The Residences at Orchard Grove helps seniors feel safe during pandemic


By Lauren Schiffman, Contributing Writer 

Residents enjoy playing Bingo in safe way.

Shrewsbury – More than half of coronavirus deaths in Massachusetts have been individuals who live in long-term care facilities like nursing homes and assisted living communities. 

However, one assisted living community already had a contingency plan in place by the time it needed to be executed and is proud to report that no resident has fallen ill from the virus. The task force at The Residences at Orchard Grove in Shrewsbury, composed of various disciplines, solidified a plan to minimize staff and resident exposure to the virus.

“Senior living communities typically have a foundation in place to deal with a fast-spreading illness, irrespective of crises like this one. We doubled down,” said Ted Doyle, a community spokesperson.

Such measures were myriad; they included closing off the building’s entries and requiring that visitors to the community follow strict protocols to be allowed in. All non-emergency maintenance was paused, and packages delivered to the community had to be left in a receptacle at designated times and sanitized prior to distribution. 

Caregivers who provide support with ADLs (activities of daily living, like bathing, dressing and the like) adopted extremely diligent hand washing protocols, regularly changed gloves and wore masks at all times. Staff who fell ill with COVID-like symptoms were sent home immediately and continued to receive pay during their two-week quarantine. 

Communal dining areas were shut down, and culinary staff served residents three meals daily in their apartments.

“We were very strict about commingling,” said Doyle. 

But he and his team had to use creativity to minimize residents’ feelings of isolation. They created ways for residents to socialize from their doorways, a newly-utilized distancing mechanism.

Residents enjoy playing Bingo in safe way.

“This was really hard to do,” Doyle said. “Our mission as a community is to rescue people from isolation, and here we were suddenly enforcing isolation. It’s been counter to our mission… but we give a ton of credit to Orchard Grove (associates) who were really diligent and made this happen while caring for seniors. They kept them engaged with smiles on their faces,” he added.

Each day, residents receive baskets that include puzzles, links to iPad programs, reading materials, news synopses and other treats. 

“This has been such a success that we’re implementing it as part of daily life,” Doyle said. 

Doorway activities like Bingo, trivia, exercise and history lectures keep residents engaged yet socially distant. Residents with musical skills have also showcased those talents from afar. 

“We’ve been encouraging people to use FaceTime, Skype, or other platforms to communicate with their families and friends,” Doyle noted and several iPads were purchased to help foster those connections. 

Birthdays and other special occasions like Mother’s Day have been celebrated via technology so families can virtually honor their loved ones who live at Orchard Grove.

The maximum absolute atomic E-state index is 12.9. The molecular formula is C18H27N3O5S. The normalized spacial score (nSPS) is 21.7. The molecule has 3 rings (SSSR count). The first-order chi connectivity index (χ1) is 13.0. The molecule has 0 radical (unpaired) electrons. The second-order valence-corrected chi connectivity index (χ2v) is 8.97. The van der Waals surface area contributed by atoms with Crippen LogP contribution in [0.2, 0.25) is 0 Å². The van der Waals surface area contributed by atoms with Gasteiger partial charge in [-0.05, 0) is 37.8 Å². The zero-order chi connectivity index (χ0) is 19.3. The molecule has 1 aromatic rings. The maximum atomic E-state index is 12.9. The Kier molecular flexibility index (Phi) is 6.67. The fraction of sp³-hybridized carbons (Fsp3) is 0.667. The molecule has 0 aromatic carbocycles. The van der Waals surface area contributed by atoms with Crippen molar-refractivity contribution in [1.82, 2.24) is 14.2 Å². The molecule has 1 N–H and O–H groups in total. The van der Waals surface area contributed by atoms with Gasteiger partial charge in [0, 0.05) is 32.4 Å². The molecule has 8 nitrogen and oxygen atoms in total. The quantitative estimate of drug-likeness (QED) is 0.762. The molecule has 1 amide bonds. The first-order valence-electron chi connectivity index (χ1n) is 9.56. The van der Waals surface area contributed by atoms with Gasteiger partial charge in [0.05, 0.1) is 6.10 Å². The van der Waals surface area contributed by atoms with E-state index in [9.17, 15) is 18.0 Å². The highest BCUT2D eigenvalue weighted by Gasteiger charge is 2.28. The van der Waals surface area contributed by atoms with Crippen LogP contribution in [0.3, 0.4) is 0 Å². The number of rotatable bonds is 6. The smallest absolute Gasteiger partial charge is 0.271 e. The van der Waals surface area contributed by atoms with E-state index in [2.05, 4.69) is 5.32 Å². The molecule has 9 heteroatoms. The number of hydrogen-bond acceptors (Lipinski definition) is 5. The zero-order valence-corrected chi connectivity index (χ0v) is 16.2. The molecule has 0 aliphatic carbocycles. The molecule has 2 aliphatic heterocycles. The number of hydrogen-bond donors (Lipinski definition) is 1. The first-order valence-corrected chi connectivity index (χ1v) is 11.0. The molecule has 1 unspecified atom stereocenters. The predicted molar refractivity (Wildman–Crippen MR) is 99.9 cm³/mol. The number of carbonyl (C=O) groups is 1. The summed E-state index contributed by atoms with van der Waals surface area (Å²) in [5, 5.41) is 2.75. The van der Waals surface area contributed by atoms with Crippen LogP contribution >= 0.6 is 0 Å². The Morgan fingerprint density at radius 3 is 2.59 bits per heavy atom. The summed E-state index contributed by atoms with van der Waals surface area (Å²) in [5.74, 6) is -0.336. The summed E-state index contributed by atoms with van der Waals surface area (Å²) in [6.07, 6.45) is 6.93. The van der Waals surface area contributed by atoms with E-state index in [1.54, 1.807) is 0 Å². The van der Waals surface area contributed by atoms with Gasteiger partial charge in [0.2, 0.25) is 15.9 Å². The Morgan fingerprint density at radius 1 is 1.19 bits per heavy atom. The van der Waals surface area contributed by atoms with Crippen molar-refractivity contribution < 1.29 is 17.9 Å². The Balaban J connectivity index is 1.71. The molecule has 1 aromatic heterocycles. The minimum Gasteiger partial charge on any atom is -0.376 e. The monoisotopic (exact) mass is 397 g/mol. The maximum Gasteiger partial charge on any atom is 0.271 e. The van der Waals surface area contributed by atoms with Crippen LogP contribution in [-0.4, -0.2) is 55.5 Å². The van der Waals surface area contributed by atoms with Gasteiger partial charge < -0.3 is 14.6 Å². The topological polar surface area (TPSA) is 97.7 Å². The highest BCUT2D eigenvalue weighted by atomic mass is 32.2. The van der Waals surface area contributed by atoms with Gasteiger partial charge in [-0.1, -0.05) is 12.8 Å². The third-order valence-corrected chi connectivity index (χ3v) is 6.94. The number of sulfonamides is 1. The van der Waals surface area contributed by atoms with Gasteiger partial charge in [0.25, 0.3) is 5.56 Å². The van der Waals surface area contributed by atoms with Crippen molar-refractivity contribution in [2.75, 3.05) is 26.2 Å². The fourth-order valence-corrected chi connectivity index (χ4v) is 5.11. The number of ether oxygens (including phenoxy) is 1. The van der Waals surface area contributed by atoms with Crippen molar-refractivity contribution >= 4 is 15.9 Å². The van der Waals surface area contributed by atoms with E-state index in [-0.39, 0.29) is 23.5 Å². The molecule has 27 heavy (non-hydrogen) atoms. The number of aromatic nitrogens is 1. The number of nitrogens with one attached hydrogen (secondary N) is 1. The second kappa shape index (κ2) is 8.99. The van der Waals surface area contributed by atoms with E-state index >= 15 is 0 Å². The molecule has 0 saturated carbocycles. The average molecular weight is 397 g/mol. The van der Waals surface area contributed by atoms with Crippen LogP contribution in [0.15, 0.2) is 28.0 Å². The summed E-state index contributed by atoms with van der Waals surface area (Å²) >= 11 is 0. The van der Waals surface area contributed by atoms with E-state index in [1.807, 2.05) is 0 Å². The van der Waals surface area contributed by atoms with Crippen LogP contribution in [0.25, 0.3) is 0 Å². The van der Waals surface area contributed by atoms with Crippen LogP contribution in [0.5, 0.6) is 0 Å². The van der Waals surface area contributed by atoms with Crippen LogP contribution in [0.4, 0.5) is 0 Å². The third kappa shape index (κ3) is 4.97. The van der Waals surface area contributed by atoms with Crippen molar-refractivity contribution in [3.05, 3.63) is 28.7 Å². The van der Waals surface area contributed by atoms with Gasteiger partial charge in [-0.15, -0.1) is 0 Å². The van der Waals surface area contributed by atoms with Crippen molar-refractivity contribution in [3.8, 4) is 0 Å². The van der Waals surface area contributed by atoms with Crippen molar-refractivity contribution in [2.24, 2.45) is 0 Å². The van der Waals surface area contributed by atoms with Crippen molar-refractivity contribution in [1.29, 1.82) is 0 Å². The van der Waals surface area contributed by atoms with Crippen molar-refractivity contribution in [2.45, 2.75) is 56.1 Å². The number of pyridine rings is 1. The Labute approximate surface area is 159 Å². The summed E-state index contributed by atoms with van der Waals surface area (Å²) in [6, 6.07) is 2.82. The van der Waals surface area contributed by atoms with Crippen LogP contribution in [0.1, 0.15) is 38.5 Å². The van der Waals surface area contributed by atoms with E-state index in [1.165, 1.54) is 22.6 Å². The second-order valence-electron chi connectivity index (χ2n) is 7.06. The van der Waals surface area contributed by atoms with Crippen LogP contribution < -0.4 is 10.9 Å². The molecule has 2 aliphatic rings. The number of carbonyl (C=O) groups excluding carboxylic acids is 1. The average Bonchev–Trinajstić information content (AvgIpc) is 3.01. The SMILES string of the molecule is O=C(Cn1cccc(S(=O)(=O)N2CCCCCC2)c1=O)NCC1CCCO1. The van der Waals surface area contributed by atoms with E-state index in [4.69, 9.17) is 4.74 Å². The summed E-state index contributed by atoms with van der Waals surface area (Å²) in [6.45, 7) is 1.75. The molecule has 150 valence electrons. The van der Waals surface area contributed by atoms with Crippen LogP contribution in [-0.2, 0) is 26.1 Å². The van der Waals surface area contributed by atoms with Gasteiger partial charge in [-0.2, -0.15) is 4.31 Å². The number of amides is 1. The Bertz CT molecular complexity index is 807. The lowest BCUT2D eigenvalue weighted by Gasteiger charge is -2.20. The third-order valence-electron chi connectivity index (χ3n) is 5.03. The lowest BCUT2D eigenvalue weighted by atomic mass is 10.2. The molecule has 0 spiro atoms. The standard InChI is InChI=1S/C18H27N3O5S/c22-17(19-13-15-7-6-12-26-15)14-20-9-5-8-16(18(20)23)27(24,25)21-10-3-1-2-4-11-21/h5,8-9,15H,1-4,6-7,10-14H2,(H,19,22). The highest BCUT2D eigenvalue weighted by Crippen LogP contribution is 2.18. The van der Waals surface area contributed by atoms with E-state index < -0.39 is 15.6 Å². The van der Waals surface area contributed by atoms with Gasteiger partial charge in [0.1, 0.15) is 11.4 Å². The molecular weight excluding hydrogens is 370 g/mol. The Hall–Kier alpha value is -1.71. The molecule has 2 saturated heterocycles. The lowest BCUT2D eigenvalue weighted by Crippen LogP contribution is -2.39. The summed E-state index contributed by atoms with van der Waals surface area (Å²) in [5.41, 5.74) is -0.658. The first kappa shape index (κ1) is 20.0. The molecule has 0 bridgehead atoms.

Caregivers have been spending extra time with residents in their apartments to foster socialization and have even been coached on how to guide conversations. 

Despite the measures to protect residents’ health and safety, there was some initial pushback; some residents and families felt they were extreme. However, as the pandemic progressed, “We got a lot of thank yous,” said Doyle. 

Residents enjoy playing Bingo in safe way.

“The solidarity our families have shown us has been unbelievable,” he added.

Shrewsbury resident Dan Vinton, whose parents both live at The Residences at Orchard Grove, said that he was impressed with the community’s safety measures and precautions. 

“As inconvenient and difficult these restrictions have been…the consequences could have been catastrophic” without them, he said.  

The success of the contingency plan implementation has enabled Orchard Grove to slowly begin phase one of reopening. Doyle explained that the community is using an abundance of caution and is purposefully lagging behind the commonwealth as a guide. Phase one will include a limited reopening for lunch and the start of socially distant visits via porches and through windows in designated outdoor areas.  

Doyle said that the success of implementing the safety measures reflects the “vigilance of our staff and executive director. This was not easy for them and runs counter to everything we do to keep people healthy and to help them feel like part of a community.” 

Staff continued to show up for work each day despite overriding health concerns and quickly changed gears.

“It speaks to their dedication,” Doyle said, “that they’re willing to do this very hard thing to protect people. These folks showed up to work in a very uncertain situation, responded with compassion” and focused on their responsibilities to the residents.

“Family members are asking how the associates are and thanking them for going to work every day. That’s incredibly touching to me,” he added.